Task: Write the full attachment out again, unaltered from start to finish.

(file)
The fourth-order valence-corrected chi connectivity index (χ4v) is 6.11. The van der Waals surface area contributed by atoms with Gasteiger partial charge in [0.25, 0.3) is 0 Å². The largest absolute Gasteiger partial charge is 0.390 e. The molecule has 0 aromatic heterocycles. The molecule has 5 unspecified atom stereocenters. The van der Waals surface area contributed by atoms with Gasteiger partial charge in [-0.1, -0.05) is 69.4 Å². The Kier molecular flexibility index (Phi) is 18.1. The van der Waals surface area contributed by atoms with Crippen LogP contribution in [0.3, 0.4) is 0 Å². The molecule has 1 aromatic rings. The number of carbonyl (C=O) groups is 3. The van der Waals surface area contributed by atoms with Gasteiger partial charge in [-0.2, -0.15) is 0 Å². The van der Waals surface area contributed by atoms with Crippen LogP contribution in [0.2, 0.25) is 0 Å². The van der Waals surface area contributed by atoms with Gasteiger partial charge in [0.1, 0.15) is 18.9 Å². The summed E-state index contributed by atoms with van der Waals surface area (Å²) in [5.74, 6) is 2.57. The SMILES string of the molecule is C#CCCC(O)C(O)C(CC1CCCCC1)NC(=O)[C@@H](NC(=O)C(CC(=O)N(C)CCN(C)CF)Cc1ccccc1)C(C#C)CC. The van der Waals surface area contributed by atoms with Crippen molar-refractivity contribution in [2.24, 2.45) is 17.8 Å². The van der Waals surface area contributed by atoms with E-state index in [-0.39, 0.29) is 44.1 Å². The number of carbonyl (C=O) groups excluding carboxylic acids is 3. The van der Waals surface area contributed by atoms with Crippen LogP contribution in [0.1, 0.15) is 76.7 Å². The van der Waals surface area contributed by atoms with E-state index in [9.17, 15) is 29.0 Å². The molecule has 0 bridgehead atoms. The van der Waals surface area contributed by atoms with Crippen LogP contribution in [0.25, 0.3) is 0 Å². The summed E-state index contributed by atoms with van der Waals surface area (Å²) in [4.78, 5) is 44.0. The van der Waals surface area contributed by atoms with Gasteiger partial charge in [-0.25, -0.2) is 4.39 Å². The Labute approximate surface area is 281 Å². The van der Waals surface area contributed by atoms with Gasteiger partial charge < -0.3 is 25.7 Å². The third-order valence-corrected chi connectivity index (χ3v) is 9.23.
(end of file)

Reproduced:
The fourth-order valence-corrected chi connectivity index (χ4v) is 6.11. The van der Waals surface area contributed by atoms with Gasteiger partial charge in [0.25, 0.3) is 0 Å². The largest absolute Gasteiger partial charge is 0.390 e. The molecule has 0 aromatic heterocycles. The molecule has 5 unspecified atom stereocenters. The van der Waals surface area contributed by atoms with Gasteiger partial charge in [-0.1, -0.05) is 69.4 Å². The Kier molecular flexibility index (Phi) is 18.1. The van der Waals surface area contributed by atoms with Crippen LogP contribution in [0.3, 0.4) is 0 Å². The molecule has 1 aromatic rings. The number of carbonyl (C=O) groups is 3. The van der Waals surface area contributed by atoms with Gasteiger partial charge in [-0.2, -0.15) is 0 Å². The van der Waals surface area contributed by atoms with Crippen LogP contribution in [0.2, 0.25) is 0 Å². The van der Waals surface area contributed by atoms with Gasteiger partial charge in [0.1, 0.15) is 18.9 Å². The summed E-state index contributed by atoms with van der Waals surface area (Å²) in [5.74, 6) is 2.57. The SMILES string of the molecule is C#CCCC(O)C(O)C(CC1CCCCC1)NC(=O)[C@@H](NC(=O)C(CC(=O)N(C)CCN(C)CF)Cc1ccccc1)C(C#C)CC. The van der Waals surface area contributed by atoms with Crippen molar-refractivity contribution in [2.24, 2.45) is 17.8 Å². The van der Waals surface area contributed by atoms with E-state index in [-0.39, 0.29) is 44.1 Å². The number of carbonyl (C=O) groups excluding carboxylic acids is 3. The van der Waals surface area contributed by atoms with Crippen LogP contribution in [0.1, 0.15) is 76.7 Å². The van der Waals surface area contributed by atoms with E-state index in [9.17, 15) is 29.0 Å². The molecule has 0 bridgehead atoms. The van der Waals surface area contributed by atoms with Crippen LogP contribution in [0.25, 0.3) is 0 Å². The summed E-state index contributed by atoms with van der Waals surface area (Å²) in [4.78, 5) is 44.0. The van der Waals surface area contributed by atoms with Gasteiger partial charge in [-0.25, -0.2) is 4.39 Å². The Labute approximate surface area is 281 Å². The van der Waals surface area contributed by atoms with Gasteiger partial charge < -0.3 is 25.7 Å². The third-order valence-corrected chi connectivity index (χ3v) is 9.23.